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Old 02-14-2008, 05:51 PM
Dale
 
Default Linux, reiserfs and file fragmentation

Alan McKinnon wrote:

On Thursday 14 February 2008, Uwe Thiem wrote:


Yes, everything will be defragmented. In addition, it will leave gaps
between files. So if a file lateron grows it will not immediately
fragment.



Which will cause a stupid script to report fragmentation if the author
does not understand file system structure...





Yea, I have always read that Linux file systems are a lot better at
taking care of fragmentation. Considering how old this install is and
how much has been installed/removed/upgraded over the past several
years, I think it is not to bad really. Even 10% with the number of
files I have is better than fat or NTFS. My bro has XP with NTFS and it
gets downright awful.

For the record, I have over 502,000 files and over 49,000 directories on
this system. That's less than 20,000 files that are fragmented. It's
not just the OS but documents, little movies and a LOT of pictures.


Maybe I just need a bigger hard drive. O_O I have two 80GB drives and
a single 40GB drive. Waiting on DSL. he he he he he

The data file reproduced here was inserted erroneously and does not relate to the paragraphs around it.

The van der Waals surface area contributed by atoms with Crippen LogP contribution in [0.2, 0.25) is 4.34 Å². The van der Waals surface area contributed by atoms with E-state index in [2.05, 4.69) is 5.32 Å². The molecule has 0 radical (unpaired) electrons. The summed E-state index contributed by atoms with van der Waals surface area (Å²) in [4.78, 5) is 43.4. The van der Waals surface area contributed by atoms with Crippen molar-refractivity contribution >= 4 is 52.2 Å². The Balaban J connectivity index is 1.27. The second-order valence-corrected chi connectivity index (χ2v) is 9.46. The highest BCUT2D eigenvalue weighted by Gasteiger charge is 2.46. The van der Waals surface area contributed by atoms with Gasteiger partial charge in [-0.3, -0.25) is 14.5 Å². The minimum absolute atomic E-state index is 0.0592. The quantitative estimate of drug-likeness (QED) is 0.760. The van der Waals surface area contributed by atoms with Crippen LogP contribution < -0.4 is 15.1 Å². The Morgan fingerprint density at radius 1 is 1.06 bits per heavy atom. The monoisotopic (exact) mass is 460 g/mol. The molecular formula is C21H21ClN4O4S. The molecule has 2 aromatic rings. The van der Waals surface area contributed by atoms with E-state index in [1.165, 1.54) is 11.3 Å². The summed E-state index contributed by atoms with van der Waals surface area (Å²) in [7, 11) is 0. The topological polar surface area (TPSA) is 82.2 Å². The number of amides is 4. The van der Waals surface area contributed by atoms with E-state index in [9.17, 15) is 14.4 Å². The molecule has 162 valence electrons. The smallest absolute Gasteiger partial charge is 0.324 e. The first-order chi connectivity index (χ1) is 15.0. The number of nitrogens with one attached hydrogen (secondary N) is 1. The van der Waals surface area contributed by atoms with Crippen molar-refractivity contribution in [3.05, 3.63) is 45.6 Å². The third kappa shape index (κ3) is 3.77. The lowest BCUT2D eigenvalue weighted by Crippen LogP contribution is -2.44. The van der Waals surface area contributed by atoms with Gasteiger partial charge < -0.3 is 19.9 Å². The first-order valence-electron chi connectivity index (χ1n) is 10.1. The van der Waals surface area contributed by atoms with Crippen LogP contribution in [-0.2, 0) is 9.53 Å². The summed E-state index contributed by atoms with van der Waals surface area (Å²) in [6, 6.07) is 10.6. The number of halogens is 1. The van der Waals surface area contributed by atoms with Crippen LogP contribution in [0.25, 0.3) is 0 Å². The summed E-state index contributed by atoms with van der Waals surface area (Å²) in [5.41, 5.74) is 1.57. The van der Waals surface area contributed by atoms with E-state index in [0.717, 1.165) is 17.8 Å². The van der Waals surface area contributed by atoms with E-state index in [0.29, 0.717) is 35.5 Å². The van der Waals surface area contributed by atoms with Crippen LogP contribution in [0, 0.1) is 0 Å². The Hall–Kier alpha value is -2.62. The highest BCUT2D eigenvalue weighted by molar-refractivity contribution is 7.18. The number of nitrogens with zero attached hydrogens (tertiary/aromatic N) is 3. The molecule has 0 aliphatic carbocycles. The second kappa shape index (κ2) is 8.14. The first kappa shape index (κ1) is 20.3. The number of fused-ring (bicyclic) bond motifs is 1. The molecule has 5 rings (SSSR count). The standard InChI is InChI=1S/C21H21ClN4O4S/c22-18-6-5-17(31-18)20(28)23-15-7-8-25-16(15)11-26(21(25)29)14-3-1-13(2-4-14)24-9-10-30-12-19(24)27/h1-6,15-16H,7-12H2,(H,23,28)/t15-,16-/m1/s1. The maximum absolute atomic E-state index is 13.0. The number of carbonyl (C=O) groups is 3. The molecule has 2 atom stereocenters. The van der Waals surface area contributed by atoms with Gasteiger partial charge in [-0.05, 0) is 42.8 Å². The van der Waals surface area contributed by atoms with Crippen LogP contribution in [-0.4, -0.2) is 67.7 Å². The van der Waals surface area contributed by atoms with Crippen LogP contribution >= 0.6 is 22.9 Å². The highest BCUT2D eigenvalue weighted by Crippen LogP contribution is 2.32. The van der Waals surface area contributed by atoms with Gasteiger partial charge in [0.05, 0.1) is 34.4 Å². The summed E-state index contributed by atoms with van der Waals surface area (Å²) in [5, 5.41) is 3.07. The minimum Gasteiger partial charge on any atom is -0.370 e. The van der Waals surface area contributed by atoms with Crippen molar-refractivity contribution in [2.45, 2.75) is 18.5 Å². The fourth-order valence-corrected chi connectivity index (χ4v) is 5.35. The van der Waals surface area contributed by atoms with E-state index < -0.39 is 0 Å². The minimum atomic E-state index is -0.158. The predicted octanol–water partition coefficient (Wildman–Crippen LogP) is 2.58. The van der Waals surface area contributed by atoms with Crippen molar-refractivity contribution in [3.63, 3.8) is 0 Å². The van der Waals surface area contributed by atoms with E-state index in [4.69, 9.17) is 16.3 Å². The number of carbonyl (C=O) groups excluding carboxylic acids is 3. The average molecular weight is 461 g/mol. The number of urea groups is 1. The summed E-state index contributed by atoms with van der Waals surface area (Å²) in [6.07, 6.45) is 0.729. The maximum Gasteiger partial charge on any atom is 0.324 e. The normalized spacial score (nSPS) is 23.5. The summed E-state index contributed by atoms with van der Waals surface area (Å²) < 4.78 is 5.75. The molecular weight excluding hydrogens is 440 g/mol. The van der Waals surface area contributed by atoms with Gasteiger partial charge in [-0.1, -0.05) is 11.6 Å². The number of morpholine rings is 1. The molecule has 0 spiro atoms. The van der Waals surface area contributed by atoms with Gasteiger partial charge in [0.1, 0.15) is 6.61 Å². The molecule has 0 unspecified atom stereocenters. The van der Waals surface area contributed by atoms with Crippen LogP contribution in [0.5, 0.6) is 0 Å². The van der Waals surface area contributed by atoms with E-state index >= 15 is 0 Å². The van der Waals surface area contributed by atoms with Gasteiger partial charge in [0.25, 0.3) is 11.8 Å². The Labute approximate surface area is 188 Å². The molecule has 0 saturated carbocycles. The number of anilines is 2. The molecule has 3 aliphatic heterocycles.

I also attached a copy of the program I used. I think I got it off the
forums. Maybe some guru can improve it a little. ;-)


Dale

:-) :-)
 
Old 02-14-2008, 07:25 PM
Uwe Thiem
 
Default Linux, reiserfs and file fragmentation

On Thursday 14 February 2008, Alan McKinnon wrote:
> On Thursday 14 February 2008, Uwe Thiem wrote:
> > Yes, everything will be defragmented. In addition, it will leave
> > gaps between files. So if a file lateron grows it will not
> > immediately fragment.
>
> Which will cause a stupid script to report fragmentation if the
> author does not understand file system structure...

One can assume any level stupidness of writer of little perl
scripts. ;-)

That aside, how would gaps *between* files ever translate into
fragmentation unless the author of that particular piece of software
managed to kill his very last brain cell?

Uwe

--
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http://www.linux.org.na/
SysEx (Pty) Ltd.:
http://www.SysEx.com.na/
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Old 02-14-2008, 07:33 PM
Uwe Thiem
 
Default Linux, reiserfs and file fragmentation

On Thursday 14 February 2008, Dale wrote:

> I also attached a copy of the program I used. I think I got it off
> the forums. Maybe some guru can improve it a little. ;-)

Not me. Perl has been invented to generate reports from log files or
such. It is not a general purpose language, though many sysadmins
abuse it for such.